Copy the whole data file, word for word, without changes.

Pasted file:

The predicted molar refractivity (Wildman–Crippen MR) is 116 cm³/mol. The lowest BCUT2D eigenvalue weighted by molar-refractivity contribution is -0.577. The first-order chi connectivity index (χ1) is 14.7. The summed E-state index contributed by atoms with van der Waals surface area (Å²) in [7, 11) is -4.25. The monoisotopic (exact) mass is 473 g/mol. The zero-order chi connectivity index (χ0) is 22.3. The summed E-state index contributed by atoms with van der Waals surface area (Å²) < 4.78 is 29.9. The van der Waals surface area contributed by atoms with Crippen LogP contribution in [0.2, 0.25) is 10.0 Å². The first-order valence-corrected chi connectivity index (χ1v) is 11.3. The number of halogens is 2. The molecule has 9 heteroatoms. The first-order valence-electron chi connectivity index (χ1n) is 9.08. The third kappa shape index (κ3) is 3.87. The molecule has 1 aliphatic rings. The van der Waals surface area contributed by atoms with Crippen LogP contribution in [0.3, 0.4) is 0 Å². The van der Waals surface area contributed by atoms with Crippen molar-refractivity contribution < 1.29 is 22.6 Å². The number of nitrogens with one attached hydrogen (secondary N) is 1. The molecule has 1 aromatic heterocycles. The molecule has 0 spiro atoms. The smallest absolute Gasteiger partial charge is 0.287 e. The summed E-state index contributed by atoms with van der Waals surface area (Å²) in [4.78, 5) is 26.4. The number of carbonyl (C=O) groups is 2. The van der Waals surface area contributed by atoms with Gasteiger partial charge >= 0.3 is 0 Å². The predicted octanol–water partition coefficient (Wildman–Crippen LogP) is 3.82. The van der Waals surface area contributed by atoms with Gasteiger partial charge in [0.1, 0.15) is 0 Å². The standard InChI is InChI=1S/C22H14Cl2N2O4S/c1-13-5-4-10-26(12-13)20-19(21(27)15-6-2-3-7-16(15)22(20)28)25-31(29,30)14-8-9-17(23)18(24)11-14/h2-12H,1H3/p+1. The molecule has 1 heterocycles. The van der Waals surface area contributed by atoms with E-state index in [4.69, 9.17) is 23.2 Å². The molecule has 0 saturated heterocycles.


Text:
The predicted molar refractivity (Wildman–Crippen MR) is 116 cm³/mol. The lowest BCUT2D eigenvalue weighted by molar-refractivity contribution is -0.577. The first-order chi connectivity index (χ1) is 14.7. The summed E-state index contributed by atoms with van der Waals surface area (Å²) in [7, 11) is -4.25. The monoisotopic (exact) mass is 473 g/mol. The zero-order chi connectivity index (χ0) is 22.3. The summed E-state index contributed by atoms with van der Waals surface area (Å²) < 4.78 is 29.9. The van der Waals surface area contributed by atoms with Crippen LogP contribution in [0.2, 0.25) is 10.0 Å². The first-order valence-corrected chi connectivity index (χ1v) is 11.3. The number of halogens is 2. The molecule has 9 heteroatoms. The first-order valence-electron chi connectivity index (χ1n) is 9.08. The third kappa shape index (κ3) is 3.87. The molecule has 1 aliphatic rings. The van der Waals surface area contributed by atoms with Crippen LogP contribution in [0.3, 0.4) is 0 Å². The van der Waals surface area contributed by atoms with Crippen molar-refractivity contribution < 1.29 is 22.6 Å². The number of nitrogens with one attached hydrogen (secondary N) is 1. The molecule has 1 aromatic heterocycles. The molecule has 0 spiro atoms. The smallest absolute Gasteiger partial charge is 0.287 e. The summed E-state index contributed by atoms with van der Waals surface area (Å²) in [4.78, 5) is 26.4. The number of carbonyl (C=O) groups is 2. The van der Waals surface area contributed by atoms with Gasteiger partial charge >= 0.3 is 0 Å². The predicted octanol–water partition coefficient (Wildman–Crippen LogP) is 3.82. The van der Waals surface area contributed by atoms with Gasteiger partial charge in [0.1, 0.15) is 0 Å². The standard InChI is InChI=1S/C22H14Cl2N2O4S/c1-13-5-4-10-26(12-13)20-19(21(27)15-6-2-3-7-16(15)22(20)28)25-31(29,30)14-8-9-17(23)18(24)11-14/h2-12H,1H3/p+1. The molecule has 1 heterocycles. The van der Waals surface area contributed by atoms with E-state index in [4.69, 9.17) is 23.2 Å². The molecule has 0 saturated heterocycles.